A part of law enforcement iconography since the early 19th century, striking instruments such as the baton have not been without their share of criticism both in and out of police stations.
Critics see impact weapons as cylindrical conveyers of carnage, holding primal appeal to the "batter up" sensibilities of abusive authorities. Defenders say that they have historically filled a use-of-force gap between fisticuffs and firearms.
Some experts say that the use of striking weapons is contributing to their obsolescence. Nothing looks worse on video than footage of a cop hitting someone with a club, even if it is justified. Such images and the lawsuits that they have spawned have hastened research and development of such incapacitators as chemical agents and TASERs.
Of course, TASERs and OC have their critics as well. And some people characterize their use as "brutality." But if you asked most Americans to draw a portrait of "police brutality," odds are it would show a cop with a baton or some other "club." The images of the Rodney King video and the accounts of the Malice Green case have burned the image of cops using impact weapons into the minds of the public.
And as with TASERs, OC, handguns, and every other weapon used by law enforcement, batons have been the target of calls for bans on their use. But unlike most other police weapons, there are cops that wouldn't miss them.
A Difficult Carry
East Coast-based use-of-force instructor Dave Young says that he isn't surprised at the vilification of the baton.
"Society wants to blame the use of a product or a weapon rather than the training of our own personnel [for these incidents]," Young says.
But despite such controversy involving the use of striking weapons, Young says they still have a place on your belt and in your hand when things get tense. "Batons are probably one of the most valuable tools a police officer can have on his belt. They don't malfunction. They provide you with greater distance from the threat in lieu of having to use deadlier force. You will never hit a person harder with your hand than you will with your baton. The baton is the best equalizer, the best low technology weapon on a law enforcement officer's belt," Young says without reservation.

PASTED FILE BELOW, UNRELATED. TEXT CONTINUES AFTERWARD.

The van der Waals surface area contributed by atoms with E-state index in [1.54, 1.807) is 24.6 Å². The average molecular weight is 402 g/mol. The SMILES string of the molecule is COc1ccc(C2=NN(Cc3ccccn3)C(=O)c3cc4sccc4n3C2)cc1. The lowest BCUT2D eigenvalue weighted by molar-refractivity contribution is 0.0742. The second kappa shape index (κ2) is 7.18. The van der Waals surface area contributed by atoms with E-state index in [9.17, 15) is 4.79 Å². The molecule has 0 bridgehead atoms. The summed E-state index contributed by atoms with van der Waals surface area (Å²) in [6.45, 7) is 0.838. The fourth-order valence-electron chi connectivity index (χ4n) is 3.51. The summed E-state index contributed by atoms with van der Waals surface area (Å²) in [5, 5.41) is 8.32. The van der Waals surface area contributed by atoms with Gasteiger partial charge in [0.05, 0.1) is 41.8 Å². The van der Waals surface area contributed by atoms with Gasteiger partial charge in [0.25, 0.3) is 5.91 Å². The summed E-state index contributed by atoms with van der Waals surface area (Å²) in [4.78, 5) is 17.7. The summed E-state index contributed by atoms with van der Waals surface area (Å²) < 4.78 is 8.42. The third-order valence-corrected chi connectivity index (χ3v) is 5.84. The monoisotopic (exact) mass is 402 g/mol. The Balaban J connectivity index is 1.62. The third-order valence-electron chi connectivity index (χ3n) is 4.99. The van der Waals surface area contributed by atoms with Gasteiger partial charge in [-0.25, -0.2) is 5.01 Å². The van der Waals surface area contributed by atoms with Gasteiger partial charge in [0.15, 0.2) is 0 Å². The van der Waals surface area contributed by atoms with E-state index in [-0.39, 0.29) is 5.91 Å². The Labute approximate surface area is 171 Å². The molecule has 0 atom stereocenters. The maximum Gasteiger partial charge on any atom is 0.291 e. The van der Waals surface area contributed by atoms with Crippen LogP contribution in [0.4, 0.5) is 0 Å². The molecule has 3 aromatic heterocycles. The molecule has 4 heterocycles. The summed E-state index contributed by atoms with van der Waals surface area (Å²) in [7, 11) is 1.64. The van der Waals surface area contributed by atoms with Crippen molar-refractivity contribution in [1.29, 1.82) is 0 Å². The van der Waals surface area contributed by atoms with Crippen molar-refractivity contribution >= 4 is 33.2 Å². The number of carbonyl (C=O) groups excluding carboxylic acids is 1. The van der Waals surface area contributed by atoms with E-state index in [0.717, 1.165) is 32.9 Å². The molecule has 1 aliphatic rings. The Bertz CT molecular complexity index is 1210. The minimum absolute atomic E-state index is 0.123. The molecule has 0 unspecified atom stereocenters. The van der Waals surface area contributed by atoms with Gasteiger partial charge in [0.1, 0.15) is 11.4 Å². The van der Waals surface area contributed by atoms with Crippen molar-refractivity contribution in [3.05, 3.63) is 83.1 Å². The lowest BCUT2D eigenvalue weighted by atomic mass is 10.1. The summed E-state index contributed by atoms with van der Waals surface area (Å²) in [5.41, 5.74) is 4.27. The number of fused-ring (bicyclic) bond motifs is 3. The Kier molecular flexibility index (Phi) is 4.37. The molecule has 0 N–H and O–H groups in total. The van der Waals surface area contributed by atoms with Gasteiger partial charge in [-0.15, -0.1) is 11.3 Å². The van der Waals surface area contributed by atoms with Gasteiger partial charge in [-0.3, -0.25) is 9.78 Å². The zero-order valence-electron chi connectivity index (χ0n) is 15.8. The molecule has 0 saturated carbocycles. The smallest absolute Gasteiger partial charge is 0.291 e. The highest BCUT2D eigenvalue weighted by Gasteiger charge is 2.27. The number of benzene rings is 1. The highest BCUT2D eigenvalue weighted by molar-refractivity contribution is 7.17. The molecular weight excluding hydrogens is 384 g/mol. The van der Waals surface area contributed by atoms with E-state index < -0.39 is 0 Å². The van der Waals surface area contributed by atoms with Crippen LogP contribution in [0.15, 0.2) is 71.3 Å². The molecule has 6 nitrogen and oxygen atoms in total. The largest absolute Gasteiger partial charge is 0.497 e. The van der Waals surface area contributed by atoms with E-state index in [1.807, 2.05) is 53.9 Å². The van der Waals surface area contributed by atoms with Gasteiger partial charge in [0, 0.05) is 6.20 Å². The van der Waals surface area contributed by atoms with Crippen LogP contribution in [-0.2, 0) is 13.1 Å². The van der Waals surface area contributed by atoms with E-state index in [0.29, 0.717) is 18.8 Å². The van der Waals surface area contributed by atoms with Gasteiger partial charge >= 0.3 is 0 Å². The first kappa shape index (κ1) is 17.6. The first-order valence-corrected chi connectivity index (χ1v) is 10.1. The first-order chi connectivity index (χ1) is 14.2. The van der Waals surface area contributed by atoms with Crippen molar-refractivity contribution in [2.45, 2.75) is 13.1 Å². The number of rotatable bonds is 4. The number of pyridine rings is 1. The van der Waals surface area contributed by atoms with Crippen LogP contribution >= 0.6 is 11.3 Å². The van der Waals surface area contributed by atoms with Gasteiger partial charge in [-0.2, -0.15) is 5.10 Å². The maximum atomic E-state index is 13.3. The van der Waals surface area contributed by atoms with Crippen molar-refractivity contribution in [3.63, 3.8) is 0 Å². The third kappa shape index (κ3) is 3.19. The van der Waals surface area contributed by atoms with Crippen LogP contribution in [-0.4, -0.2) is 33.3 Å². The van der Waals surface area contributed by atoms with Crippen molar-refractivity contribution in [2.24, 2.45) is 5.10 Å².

Young's defense of the baton focuses on its effectiveness. Other trainers say that it can be very effective, but they add that many of today's officers aren't skilled with it and would prefer not to carry it for a variety of reasons, including comfort.
"I've always found the side-handle baton a difficult carry. And I'm not alone," says Texas-based use-of-force instructor and retired officer Louis Marquez.
Marquez and others say that batons are becoming obsolete because officers don't want to carry them, and they are often under their car seats when they need them most. The reasons officers have offered up for abandoning the baton and its ilk include:
- The noise they make on location approaches
- They come loose during foot pursuits and fights
- Their use often requires more justification than other use-of-force options
That last concern is so strong in the minds of some officers that one officer contacted for this article says he prefers to carry an ASP "because it is much easier to forget," making it less likely that he "will actually remember to use it and find himself sitting in some federal prison for violating a suspect's civil rights."